“Arbitrary hemoglobin or hematocrit thresholds should not be used as the only criterion for transfusions of packed red blood cells,” ACOG advises. The potential risks of transfusion make this item the most important of the additions, according to Dr. Bustillo. “These risks include infection with certain pathogens, allergic and immune transfusion reactions, volume overload, hyperkalemia, and iron overload,” he said.
4. Don’t perform pelvic ultrasound in average risk women to screen for ovarian cancer.
With an age-adjusted incidence of just 13 ovarian cancer cases per 100,000 women annually, the positive predictive value is low for screening for ovarian cancer, leading to a high rate of false positives, ACOG notes.
“The tools that are currently available for screening women who are high risk include transvaginal pelvic ultrasound and CA 125 blood tests done every 6 months to 1 year along with pelvic examinations,” Dr. Ross said. “Those at high risk include those with a family history or who test positive for BRCA1 and 2 mutations and Ashkenazi women with a single family member with breast cancer before age 50 or with ovarian cancer.” Without a family history or other risk factors, a CA 125 or pelvic ultrasound in asymptomatic women does not reduce deaths, she added.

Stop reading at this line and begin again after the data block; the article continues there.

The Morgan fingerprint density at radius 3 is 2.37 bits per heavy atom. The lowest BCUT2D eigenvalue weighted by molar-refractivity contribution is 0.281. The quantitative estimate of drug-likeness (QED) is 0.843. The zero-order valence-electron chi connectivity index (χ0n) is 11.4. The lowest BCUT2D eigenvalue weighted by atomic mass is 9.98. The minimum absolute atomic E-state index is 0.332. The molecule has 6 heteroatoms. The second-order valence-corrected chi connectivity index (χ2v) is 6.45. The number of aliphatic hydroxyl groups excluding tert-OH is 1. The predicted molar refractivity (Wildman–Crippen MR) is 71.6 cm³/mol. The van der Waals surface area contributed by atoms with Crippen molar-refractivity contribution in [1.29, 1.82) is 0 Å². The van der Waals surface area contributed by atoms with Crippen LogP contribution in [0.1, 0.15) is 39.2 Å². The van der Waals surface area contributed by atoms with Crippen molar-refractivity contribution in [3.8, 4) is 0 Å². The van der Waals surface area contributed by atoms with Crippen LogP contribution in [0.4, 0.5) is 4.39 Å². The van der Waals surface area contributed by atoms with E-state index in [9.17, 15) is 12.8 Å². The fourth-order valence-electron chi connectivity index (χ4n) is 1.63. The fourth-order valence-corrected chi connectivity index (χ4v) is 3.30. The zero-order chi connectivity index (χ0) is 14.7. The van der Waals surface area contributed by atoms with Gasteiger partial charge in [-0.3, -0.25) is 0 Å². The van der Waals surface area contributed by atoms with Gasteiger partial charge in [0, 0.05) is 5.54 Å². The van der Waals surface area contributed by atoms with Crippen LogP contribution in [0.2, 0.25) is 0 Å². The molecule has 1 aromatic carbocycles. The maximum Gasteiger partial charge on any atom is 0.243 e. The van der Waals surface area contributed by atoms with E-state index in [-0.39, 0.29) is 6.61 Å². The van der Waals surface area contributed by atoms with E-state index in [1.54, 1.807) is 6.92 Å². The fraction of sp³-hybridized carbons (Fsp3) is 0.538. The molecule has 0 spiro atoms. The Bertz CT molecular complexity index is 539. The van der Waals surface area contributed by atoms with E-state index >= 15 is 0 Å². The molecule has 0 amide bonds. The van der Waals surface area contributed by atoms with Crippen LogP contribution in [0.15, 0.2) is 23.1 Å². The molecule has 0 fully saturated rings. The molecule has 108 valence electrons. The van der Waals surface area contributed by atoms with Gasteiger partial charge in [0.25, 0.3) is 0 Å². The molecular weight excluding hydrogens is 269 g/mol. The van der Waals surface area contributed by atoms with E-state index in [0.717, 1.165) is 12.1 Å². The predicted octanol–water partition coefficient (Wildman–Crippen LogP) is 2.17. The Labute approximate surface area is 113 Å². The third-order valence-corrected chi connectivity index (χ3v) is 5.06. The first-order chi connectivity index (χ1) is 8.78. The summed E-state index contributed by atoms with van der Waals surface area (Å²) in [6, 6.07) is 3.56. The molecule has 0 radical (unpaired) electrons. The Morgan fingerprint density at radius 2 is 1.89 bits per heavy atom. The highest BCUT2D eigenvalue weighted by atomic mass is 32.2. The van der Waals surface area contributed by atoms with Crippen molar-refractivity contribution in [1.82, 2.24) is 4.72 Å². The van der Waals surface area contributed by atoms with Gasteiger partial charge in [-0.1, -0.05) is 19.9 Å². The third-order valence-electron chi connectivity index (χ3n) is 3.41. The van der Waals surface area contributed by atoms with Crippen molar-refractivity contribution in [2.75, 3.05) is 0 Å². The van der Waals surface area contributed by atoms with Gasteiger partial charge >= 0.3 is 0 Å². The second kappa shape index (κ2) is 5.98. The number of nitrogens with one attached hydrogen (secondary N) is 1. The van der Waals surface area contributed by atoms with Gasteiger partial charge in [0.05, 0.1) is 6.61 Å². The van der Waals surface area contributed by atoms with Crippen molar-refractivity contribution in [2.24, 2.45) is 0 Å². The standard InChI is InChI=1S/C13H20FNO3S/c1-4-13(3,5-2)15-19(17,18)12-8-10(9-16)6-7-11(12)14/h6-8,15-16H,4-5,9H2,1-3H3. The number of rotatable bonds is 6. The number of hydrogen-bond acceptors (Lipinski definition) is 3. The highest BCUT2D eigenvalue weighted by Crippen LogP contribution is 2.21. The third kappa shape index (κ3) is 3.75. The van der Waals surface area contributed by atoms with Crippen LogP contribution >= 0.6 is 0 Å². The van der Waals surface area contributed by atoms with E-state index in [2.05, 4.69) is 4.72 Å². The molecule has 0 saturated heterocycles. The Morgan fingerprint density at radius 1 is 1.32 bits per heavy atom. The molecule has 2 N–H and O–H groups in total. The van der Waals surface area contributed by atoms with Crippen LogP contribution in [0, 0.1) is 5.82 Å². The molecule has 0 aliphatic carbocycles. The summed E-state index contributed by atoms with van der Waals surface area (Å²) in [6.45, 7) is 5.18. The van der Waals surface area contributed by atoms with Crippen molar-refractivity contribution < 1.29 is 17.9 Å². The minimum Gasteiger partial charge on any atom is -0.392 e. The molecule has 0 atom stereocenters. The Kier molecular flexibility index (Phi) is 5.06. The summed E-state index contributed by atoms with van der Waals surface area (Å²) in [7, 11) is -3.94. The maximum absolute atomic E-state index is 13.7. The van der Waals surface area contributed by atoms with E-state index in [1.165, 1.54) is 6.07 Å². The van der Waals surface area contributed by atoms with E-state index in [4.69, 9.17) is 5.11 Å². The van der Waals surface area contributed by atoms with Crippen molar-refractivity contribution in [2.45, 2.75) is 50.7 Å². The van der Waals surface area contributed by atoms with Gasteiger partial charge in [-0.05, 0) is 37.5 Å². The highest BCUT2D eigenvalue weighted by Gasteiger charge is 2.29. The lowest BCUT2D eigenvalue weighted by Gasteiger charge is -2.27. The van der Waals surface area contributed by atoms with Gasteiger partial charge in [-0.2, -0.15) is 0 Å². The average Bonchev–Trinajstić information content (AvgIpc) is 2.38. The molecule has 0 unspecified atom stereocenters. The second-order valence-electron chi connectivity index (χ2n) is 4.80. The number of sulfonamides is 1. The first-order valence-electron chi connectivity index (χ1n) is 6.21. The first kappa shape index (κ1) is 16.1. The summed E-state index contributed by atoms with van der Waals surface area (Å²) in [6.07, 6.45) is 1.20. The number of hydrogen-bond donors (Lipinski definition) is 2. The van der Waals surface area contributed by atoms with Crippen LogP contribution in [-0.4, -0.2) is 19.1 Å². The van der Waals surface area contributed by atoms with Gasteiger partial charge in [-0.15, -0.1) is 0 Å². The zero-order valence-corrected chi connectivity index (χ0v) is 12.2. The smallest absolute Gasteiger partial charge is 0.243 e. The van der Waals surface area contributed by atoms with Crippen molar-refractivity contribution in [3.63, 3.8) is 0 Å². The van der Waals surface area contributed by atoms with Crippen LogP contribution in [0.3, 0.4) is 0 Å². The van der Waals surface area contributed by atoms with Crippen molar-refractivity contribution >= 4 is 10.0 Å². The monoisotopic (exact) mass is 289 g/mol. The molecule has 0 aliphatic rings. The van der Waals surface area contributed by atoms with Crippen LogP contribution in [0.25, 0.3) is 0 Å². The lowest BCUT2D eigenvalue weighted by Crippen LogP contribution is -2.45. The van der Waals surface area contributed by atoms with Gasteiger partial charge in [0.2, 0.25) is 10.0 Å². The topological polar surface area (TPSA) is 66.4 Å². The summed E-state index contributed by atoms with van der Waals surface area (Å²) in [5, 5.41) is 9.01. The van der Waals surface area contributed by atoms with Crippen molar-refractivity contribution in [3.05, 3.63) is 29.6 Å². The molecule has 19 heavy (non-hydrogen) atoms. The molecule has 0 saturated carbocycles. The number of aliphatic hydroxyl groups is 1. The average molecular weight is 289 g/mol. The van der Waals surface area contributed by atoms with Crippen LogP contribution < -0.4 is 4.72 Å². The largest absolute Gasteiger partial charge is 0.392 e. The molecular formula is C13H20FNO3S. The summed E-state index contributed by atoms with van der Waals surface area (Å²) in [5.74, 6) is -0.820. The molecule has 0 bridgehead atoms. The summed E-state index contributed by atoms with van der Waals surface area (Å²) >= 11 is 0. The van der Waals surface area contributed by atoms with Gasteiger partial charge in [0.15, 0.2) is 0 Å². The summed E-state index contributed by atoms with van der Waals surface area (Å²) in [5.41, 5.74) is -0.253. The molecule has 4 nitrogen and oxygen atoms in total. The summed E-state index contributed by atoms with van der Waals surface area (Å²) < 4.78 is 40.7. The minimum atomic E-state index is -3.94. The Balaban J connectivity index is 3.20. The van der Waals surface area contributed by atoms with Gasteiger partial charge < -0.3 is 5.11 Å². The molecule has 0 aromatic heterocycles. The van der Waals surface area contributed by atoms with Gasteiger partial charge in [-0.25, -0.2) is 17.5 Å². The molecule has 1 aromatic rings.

5. Don’t routinely recommend activity restriction or bed rest during pregnancy for any indication.
Historically, physicians have recommended bed rest for a range of pregnancy conditions, including multiple gestation, intrauterine growth restriction, preterm labor, premature rupture of membranes, vaginal bleeding, and hypertensive disorders in pregnancy, ACOG notes. “The negative financial and psychosocial implications of putting women on activity restriction, specifically bed rest, are well documented,” said Dr. Anthony C. Sciscione , director of Maternal-Fetal Medicine at Christiana Care Health System and program director for Christiana Care’s ob.gyn. residency program in Wilmington, Del. “However, no study has demonstrated a benefit to activity restriction during pregnancy for any diagnosis.”
The only clinical benefit resulting from bed rest has been a modest decrease in blood pressure that does not translate to improved outcomes, Dr. Sciscione said. Additional risks of activity restriction include an increase in maternal anxiety and depression, significant financial impact on the family, physical deconditioning, bone loss, and a potential increase in blood clots. Being active in pregnancy, however, is linked to a decrease in preterm birth, he added.
The 2013 list
Among the previous five items included in the 2013 list are not scheduling elective, nonmedically indicated inductions of labor or cesarean deliveries before 39 weeks 0 days of gestational age and not scheduling elective, non-medically indicated labor inductions between 39 weeks 0 days and 41 weeks 0 days unless the cervix is favorable.
ACOG also recommended that asymptomatic women of average risk do not receive screenings for ovarian cancer, that patients with mild dysplasia for less than 2 years do not receive treatment, and that women aged 30-65 years do not receive routine annual cervical cytology screenings.